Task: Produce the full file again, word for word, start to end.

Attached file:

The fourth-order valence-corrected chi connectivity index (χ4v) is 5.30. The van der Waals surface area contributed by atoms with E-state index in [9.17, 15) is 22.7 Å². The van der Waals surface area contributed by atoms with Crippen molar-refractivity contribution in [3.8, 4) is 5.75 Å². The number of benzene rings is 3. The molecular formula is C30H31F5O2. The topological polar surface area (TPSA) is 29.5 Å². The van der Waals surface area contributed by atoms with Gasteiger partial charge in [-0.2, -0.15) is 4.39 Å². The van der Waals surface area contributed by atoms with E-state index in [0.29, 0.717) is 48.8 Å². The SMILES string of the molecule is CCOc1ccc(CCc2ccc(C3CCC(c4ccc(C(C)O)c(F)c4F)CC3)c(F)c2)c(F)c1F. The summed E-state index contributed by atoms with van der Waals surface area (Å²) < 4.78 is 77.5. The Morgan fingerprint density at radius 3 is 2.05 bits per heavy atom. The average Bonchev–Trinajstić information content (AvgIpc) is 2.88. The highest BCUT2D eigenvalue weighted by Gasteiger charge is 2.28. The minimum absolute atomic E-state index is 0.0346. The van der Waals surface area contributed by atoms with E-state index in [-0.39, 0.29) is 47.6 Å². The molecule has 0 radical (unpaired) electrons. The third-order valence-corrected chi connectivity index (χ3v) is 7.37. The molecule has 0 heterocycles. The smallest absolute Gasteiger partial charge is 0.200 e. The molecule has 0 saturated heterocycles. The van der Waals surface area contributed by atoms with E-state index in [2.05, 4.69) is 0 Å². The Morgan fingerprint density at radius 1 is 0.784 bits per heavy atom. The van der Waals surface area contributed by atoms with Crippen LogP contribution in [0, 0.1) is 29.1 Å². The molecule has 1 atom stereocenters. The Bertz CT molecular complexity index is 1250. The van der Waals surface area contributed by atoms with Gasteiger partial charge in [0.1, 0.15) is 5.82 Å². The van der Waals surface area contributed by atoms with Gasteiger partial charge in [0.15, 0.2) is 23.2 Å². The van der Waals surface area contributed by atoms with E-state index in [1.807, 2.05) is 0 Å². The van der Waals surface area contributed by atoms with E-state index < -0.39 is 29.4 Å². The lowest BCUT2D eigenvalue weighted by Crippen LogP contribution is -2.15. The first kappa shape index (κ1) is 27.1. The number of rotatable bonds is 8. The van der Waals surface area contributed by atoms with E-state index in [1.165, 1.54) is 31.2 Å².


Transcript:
The fourth-order valence-corrected chi connectivity index (χ4v) is 5.30. The van der Waals surface area contributed by atoms with E-state index in [9.17, 15) is 22.7 Å². The van der Waals surface area contributed by atoms with Crippen molar-refractivity contribution in [3.8, 4) is 5.75 Å². The number of benzene rings is 3. The molecular formula is C30H31F5O2. The topological polar surface area (TPSA) is 29.5 Å². The van der Waals surface area contributed by atoms with Gasteiger partial charge in [-0.2, -0.15) is 4.39 Å². The van der Waals surface area contributed by atoms with E-state index in [0.29, 0.717) is 48.8 Å². The SMILES string of the molecule is CCOc1ccc(CCc2ccc(C3CCC(c4ccc(C(C)O)c(F)c4F)CC3)c(F)c2)c(F)c1F. The summed E-state index contributed by atoms with van der Waals surface area (Å²) < 4.78 is 77.5. The Morgan fingerprint density at radius 3 is 2.05 bits per heavy atom. The average Bonchev–Trinajstić information content (AvgIpc) is 2.88. The highest BCUT2D eigenvalue weighted by Gasteiger charge is 2.28. The minimum absolute atomic E-state index is 0.0346. The van der Waals surface area contributed by atoms with E-state index in [-0.39, 0.29) is 47.6 Å². The molecule has 0 radical (unpaired) electrons. The third-order valence-corrected chi connectivity index (χ3v) is 7.37. The molecule has 0 heterocycles. The smallest absolute Gasteiger partial charge is 0.200 e. The molecule has 0 saturated heterocycles. The van der Waals surface area contributed by atoms with E-state index in [2.05, 4.69) is 0 Å². The Morgan fingerprint density at radius 1 is 0.784 bits per heavy atom. The van der Waals surface area contributed by atoms with Crippen LogP contribution in [0, 0.1) is 29.1 Å². The molecule has 1 atom stereocenters. The Bertz CT molecular complexity index is 1250. The van der Waals surface area contributed by atoms with Gasteiger partial charge in [0.1, 0.15) is 5.82 Å². The van der Waals surface area contributed by atoms with Gasteiger partial charge in [0.15, 0.2) is 23.2 Å². The van der Waals surface area contributed by atoms with E-state index in [1.807, 2.05) is 0 Å². The van der Waals surface area contributed by atoms with E-state index < -0.39 is 29.4 Å². The lowest BCUT2D eigenvalue weighted by Crippen LogP contribution is -2.15. The first kappa shape index (κ1) is 27.1. The number of rotatable bonds is 8. The van der Waals surface area contributed by atoms with E-state index in [1.165, 1.54) is 31.2 Å².